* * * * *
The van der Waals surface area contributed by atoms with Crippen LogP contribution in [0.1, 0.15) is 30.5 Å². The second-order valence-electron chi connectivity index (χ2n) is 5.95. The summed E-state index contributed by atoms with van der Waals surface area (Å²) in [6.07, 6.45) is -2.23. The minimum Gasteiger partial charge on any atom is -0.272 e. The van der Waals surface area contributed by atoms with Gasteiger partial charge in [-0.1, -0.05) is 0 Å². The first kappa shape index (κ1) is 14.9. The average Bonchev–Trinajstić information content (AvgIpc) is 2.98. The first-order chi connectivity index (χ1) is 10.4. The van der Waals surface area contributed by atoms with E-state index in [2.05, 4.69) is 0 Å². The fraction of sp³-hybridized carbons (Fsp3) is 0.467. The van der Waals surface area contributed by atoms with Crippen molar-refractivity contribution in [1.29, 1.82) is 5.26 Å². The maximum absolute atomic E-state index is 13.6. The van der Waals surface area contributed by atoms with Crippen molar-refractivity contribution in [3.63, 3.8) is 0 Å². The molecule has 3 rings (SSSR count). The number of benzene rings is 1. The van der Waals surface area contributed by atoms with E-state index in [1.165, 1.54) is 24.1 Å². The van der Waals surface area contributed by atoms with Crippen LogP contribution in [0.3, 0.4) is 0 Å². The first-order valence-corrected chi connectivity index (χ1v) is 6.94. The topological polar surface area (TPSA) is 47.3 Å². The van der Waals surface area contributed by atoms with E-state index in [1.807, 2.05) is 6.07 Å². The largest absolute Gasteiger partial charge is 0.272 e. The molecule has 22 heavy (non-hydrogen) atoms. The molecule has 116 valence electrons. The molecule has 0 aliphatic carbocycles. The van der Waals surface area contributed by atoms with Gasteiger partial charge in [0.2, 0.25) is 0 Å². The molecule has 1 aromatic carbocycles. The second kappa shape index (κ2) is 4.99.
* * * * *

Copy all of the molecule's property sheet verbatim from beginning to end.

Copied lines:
The van der Waals surface area contributed by atoms with Crippen LogP contribution in [0.1, 0.15) is 30.5 Å². The second-order valence-electron chi connectivity index (χ2n) is 5.95. The summed E-state index contributed by atoms with van der Waals surface area (Å²) in [6.07, 6.45) is -2.23. The minimum Gasteiger partial charge on any atom is -0.272 e. The van der Waals surface area contributed by atoms with Gasteiger partial charge in [-0.1, -0.05) is 0 Å². The first kappa shape index (κ1) is 14.9. The average Bonchev–Trinajstić information content (AvgIpc) is 2.98. The first-order chi connectivity index (χ1) is 10.4. The van der Waals surface area contributed by atoms with E-state index in [2.05, 4.69) is 0 Å². The fraction of sp³-hybridized carbons (Fsp3) is 0.467. The van der Waals surface area contributed by atoms with Crippen molar-refractivity contribution in [1.29, 1.82) is 5.26 Å². The maximum absolute atomic E-state index is 13.6. The van der Waals surface area contributed by atoms with Crippen molar-refractivity contribution in [3.63, 3.8) is 0 Å². The molecule has 3 rings (SSSR count). The number of benzene rings is 1. The van der Waals surface area contributed by atoms with E-state index in [1.165, 1.54) is 24.1 Å². The van der Waals surface area contributed by atoms with Crippen LogP contribution in [0.3, 0.4) is 0 Å². The first-order valence-corrected chi connectivity index (χ1v) is 6.94. The topological polar surface area (TPSA) is 47.3 Å². The van der Waals surface area contributed by atoms with E-state index in [1.807, 2.05) is 6.07 Å². The largest absolute Gasteiger partial charge is 0.272 e. The molecule has 22 heavy (non-hydrogen) atoms. The molecule has 116 valence electrons. The molecule has 0 aliphatic carbocycles. The van der Waals surface area contributed by atoms with Gasteiger partial charge in [0.2, 0.25) is 0 Å². The molecule has 1 aromatic carbocycles. The second kappa shape index (κ2) is 4.99.